Andrea Prutsch is an adaptation policy advisor in the Department of Environmental Impact Assessment and Climate Change at the Environment Agency, Austria.
Torsten Grothmann is senior scientist at the Department of Ecological Economics, University of Oldenburg, Germany.
Sabine McCallum is Head of the Department of Environmental Impact Assessment and Climate Change at the Environment Agency, Austria.
Inke Schauser is an adaptation policy advisor in the Department of Climate Change Impacts and Adaptation (KomPass) at the Federal Environment Agency, Germany.
Rob Swart is coordinator of international climate change adaptation research at Alterra, Wageningen University and Research Centre, Netherlands.
This Climate Change Adaptation Manual presents a variety of adaptation approaches and practical experiences across Europe and provides a comprehensive overview of the state of the art in other continents. I am confident that this book will be useful to adaptation practitioners and of interest to all concerned by adaptation.
–Humberto Delgado Rosa, Director of Directorate C (Mainstreaming Adaptation and Low Carbon Technology), DG Climate Action, European Commission, Belgium
EEA is convinced that this publication strengthens the knowledge on adaptation to climate change and that it will support, for a wide range of stakeholders, related policy developments and their implementation.
–Hans Bruyninckx, Executive Director of the European Environment Agency, EEA, Denmark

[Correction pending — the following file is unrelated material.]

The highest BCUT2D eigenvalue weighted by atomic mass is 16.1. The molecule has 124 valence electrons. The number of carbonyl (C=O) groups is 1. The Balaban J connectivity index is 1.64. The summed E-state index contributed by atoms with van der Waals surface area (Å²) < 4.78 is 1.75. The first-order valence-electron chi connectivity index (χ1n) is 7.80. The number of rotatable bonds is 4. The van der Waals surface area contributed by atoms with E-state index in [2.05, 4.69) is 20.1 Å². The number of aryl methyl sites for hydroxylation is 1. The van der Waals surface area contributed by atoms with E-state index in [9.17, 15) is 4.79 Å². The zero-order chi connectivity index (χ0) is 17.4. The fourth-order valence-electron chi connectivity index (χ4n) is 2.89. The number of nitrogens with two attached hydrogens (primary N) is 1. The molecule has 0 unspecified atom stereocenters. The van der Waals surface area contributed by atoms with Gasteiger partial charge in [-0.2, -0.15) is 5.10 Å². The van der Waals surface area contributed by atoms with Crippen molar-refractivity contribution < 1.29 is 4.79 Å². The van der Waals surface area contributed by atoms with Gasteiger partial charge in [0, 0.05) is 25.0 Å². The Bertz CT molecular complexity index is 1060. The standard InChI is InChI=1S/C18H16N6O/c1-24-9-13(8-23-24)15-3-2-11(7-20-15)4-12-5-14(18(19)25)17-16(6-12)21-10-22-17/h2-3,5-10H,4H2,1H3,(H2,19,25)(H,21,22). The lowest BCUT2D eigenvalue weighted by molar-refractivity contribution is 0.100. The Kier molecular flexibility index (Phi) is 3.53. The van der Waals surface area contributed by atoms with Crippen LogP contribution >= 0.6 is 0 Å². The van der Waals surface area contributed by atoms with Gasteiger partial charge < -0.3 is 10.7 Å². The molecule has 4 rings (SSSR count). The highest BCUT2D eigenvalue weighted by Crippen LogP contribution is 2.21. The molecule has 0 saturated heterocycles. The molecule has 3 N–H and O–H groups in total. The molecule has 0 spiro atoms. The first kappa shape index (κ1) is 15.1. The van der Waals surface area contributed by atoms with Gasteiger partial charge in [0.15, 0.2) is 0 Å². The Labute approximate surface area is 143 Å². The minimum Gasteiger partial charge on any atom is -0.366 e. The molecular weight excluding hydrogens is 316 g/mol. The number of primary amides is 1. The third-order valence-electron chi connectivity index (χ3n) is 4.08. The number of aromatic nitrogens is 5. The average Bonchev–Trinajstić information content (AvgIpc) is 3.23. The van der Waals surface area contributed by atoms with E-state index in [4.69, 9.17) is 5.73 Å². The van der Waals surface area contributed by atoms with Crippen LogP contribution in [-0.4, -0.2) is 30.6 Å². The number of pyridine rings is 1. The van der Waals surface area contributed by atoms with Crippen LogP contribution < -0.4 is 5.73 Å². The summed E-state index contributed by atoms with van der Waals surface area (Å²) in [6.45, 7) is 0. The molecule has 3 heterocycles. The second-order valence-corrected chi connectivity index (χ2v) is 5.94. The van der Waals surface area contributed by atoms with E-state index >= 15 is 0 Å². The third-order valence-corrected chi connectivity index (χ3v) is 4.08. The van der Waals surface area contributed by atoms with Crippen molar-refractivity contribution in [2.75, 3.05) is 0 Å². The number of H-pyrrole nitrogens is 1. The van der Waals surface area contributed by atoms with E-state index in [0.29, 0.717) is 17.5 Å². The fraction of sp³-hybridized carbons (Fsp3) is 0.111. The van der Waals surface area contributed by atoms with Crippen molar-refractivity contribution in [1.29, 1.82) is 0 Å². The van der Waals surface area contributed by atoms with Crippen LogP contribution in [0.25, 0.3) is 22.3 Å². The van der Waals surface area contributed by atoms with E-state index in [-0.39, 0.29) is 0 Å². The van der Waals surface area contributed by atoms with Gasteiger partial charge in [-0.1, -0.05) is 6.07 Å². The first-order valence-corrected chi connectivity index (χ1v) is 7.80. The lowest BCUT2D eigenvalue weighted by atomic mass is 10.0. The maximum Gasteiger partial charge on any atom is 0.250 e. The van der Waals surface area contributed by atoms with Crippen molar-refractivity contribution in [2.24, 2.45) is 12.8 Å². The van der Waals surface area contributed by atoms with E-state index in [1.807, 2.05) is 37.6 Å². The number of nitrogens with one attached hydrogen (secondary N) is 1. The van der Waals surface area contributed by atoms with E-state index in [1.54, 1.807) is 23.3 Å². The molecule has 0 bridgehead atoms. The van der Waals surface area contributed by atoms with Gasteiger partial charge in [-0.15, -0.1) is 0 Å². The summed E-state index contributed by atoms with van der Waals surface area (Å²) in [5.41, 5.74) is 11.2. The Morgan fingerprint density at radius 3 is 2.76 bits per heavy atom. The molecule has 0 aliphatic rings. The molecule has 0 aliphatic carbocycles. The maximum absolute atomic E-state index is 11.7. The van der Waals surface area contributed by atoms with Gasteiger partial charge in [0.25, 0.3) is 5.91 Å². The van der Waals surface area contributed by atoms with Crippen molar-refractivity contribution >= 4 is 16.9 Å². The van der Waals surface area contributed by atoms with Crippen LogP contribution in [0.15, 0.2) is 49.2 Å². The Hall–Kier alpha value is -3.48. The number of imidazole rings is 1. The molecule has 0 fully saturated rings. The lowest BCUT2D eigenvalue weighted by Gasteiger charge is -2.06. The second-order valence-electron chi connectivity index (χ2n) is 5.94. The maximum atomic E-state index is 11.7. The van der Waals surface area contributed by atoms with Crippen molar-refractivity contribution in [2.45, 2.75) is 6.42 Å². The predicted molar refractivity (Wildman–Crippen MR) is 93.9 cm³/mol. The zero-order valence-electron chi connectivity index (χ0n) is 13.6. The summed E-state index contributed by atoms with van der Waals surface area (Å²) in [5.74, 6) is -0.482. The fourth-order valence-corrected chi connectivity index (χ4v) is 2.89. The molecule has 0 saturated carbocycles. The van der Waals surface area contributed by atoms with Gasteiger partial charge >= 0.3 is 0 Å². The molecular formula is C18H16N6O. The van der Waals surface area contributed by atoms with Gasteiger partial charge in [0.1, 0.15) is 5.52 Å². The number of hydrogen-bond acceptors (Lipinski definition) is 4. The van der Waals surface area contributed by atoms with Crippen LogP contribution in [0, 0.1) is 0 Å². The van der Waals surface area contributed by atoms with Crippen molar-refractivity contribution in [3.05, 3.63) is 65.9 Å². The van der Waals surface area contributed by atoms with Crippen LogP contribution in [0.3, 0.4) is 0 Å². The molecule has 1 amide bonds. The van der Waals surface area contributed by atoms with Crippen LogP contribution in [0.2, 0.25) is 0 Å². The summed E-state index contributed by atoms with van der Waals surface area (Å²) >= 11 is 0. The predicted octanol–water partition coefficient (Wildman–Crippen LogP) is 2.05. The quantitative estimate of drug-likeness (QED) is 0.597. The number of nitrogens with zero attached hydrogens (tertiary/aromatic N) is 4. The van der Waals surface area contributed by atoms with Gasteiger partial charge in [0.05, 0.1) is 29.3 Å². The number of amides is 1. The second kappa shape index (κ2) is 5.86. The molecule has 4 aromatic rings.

This manual is very timely in offering practical guidance on relevant key issues for climate change adaptation. It makes an important contribution in supporting the implementation of high-quality adaptation strategies and measures.
–Michael Mullan, Team Leader – Climate Change Adaptation and Development, Environment Directorate, Organisation for Economic Co-operation and Development (OECD), France
The Manual organizes its guidance around ten principles for adaptation that are broadly applicable in any region. The Manual makes abundantly clear that meaningful adaptation is possible, now, regardless of current uncertainty. It is critical reading for all who want to engage in reducing vulnerability to climate change, from practitioners to policy makers and researchers.
–Martin Parry, Grantham Institute and Centre for Environmental Policy, Imperial College London, UK